Inquiries into the early years of SJI

Thursday, June 11, 2015

A Merry Prankster riffs off St. James Infirmary

In this video Ken Babbs (Merry Prankster who was engineer and chief conspirator on that "psychedelic bus" called Further that rolled across America in the 1960s spreading a message that there are many many ways in which we can view our world) riffs off "St. James Infirmary." His lyric recalls his good friend and fellow Prankster Ken Kesey. Kesey died in 2001 at the age of 66. Babbs is still a force to be reckoned with at 76.

Babbs and Kesey are probably best remembered through Tom Wolfe's account of their journeys, The Electric Kool-Aid Acid Test. And so they are both forever linked to the popularization of LSD in Amerika. I think they felt that the country and the world, everybody, was in very deep trouble and needed a quick wake-up. They did not hold any notion that this substance could be used for entertainment; rather they saw it as a way of helping us see the urgency of our situation, and the need for personal change.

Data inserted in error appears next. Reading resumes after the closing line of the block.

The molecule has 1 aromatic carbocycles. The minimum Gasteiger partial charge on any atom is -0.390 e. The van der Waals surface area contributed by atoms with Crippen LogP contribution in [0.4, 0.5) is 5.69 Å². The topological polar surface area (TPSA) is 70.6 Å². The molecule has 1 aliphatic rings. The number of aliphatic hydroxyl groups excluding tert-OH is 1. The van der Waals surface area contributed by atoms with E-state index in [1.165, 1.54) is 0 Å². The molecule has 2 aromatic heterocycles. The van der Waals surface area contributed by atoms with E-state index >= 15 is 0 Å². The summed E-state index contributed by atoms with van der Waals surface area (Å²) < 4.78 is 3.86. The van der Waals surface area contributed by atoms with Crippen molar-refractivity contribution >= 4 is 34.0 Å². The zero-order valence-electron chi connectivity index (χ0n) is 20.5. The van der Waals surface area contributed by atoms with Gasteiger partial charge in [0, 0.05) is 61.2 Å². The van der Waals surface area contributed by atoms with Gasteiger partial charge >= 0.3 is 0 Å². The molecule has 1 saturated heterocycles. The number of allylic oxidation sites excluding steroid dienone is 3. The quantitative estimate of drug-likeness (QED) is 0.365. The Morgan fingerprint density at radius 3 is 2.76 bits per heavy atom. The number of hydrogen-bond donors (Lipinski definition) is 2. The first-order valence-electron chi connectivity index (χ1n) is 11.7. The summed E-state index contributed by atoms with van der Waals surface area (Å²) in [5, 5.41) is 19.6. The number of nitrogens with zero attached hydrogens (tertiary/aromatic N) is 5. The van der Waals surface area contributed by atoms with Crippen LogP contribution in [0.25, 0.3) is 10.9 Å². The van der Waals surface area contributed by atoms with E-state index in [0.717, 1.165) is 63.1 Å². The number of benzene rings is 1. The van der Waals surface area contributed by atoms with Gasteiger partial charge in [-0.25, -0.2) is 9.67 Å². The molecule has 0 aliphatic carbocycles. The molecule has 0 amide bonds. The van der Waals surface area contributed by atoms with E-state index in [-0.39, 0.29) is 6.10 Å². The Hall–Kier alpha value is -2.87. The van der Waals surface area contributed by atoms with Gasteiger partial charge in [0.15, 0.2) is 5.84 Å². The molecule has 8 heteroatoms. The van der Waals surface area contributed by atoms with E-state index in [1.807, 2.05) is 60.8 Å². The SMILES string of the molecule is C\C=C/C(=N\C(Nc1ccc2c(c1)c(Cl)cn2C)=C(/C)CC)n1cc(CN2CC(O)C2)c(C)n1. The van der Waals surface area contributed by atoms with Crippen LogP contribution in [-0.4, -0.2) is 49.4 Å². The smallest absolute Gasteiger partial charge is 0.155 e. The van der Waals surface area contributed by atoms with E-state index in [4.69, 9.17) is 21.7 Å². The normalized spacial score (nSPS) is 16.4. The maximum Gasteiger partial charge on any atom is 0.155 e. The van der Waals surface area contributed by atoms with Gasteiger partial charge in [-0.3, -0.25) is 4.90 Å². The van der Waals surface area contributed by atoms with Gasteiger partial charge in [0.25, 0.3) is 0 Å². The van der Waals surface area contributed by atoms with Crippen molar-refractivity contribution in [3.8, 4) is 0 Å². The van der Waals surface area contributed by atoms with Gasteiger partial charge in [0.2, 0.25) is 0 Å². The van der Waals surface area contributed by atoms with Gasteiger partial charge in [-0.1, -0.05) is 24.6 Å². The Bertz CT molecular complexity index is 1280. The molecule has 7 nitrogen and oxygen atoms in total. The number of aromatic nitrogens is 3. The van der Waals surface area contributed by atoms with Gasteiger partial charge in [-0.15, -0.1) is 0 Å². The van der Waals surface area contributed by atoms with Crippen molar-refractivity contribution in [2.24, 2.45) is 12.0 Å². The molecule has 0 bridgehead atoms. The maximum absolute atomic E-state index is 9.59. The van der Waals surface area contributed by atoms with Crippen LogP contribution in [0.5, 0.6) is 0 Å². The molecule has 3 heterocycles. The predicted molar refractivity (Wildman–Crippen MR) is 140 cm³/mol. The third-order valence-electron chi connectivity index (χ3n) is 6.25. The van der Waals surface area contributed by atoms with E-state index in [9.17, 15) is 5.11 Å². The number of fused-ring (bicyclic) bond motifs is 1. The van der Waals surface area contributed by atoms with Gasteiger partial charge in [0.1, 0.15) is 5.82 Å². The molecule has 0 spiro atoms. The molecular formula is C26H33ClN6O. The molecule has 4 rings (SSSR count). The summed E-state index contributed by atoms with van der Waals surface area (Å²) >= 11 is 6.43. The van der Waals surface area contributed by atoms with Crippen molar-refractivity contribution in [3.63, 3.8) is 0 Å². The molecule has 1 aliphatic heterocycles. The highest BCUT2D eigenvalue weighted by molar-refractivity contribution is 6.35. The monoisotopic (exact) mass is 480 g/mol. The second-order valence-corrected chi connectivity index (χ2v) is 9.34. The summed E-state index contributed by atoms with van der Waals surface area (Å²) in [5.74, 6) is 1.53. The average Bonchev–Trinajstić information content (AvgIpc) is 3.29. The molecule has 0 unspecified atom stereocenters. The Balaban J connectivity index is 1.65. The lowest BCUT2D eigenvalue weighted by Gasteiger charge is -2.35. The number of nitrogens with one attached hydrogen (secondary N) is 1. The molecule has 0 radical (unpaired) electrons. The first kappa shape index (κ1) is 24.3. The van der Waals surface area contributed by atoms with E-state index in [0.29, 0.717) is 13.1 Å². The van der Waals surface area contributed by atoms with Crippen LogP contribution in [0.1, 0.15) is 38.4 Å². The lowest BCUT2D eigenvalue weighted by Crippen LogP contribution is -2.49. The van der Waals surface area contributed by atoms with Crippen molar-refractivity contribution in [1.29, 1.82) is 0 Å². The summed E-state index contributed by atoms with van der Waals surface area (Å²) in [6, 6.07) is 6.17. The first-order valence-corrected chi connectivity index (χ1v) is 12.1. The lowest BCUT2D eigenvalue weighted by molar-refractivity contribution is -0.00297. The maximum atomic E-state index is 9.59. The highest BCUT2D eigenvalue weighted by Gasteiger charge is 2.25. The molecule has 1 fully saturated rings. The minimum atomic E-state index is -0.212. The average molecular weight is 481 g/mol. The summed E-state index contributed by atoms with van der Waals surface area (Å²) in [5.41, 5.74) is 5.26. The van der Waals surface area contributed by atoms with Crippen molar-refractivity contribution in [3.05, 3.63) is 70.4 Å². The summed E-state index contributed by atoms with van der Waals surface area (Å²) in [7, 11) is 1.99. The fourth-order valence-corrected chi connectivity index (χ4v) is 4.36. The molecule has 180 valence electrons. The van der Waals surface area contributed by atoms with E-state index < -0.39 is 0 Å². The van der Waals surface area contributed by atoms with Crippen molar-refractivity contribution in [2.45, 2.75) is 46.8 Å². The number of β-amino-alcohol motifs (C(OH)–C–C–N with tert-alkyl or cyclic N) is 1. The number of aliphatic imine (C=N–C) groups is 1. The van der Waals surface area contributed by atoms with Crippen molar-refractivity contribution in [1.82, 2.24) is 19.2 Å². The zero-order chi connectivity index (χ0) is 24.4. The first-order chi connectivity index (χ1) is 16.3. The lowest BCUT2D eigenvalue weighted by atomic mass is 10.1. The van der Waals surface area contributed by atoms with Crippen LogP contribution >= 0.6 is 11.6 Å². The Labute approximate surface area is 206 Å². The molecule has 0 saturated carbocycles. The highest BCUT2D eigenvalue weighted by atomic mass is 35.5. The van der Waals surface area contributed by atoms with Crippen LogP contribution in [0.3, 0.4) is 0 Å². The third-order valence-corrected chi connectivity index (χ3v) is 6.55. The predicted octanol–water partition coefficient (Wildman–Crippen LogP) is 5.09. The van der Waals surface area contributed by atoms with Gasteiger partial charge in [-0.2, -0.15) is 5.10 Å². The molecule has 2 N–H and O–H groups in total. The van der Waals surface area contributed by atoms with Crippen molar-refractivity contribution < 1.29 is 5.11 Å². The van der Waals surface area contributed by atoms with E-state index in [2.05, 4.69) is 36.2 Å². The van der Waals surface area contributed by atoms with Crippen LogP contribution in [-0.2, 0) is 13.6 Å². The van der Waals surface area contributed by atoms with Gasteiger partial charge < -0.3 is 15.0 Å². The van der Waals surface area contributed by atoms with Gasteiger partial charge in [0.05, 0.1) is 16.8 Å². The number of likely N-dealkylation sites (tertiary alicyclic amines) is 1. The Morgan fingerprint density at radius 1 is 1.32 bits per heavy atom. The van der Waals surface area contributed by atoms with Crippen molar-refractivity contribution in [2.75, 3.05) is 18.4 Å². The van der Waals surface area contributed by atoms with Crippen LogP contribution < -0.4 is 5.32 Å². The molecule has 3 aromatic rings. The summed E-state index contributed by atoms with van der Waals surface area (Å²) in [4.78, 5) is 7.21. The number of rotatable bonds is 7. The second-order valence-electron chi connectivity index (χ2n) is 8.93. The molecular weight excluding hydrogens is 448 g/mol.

"Where is the Revolution at?" Babbs asks in this video:

Mercy comes before justice
The carrot comes before the stick
And Love is the only compass

You can trust to guide you
Down the mean muddy mad streets
Of Mainstreet America.


(You can see this full-frame at YouTube by clicking here)

Friday, June 5, 2015

Neil McCormick's 100 Greatest Songs

Neil McCormick - musician and music critic for the Telegraph - recently listed, with comment, his 100 greatest popular songs of all time. "Any such list will always be personal rather than definitive," he wrote, "we all have songs that sing in our hearts."

Not only do we find the usual names from these sorts of lists - Bob Dylan, The Beatles, David Bowie, and so on - but also Vera Lynn, Chet Baker, Julie London, etc.

Way up there at the number 7 spot is a song from 1928: Louis Armstrong and "St. James Infirmary."

Ahhh, Neil, you are a man of taste.

Interested? Click HERE for the link.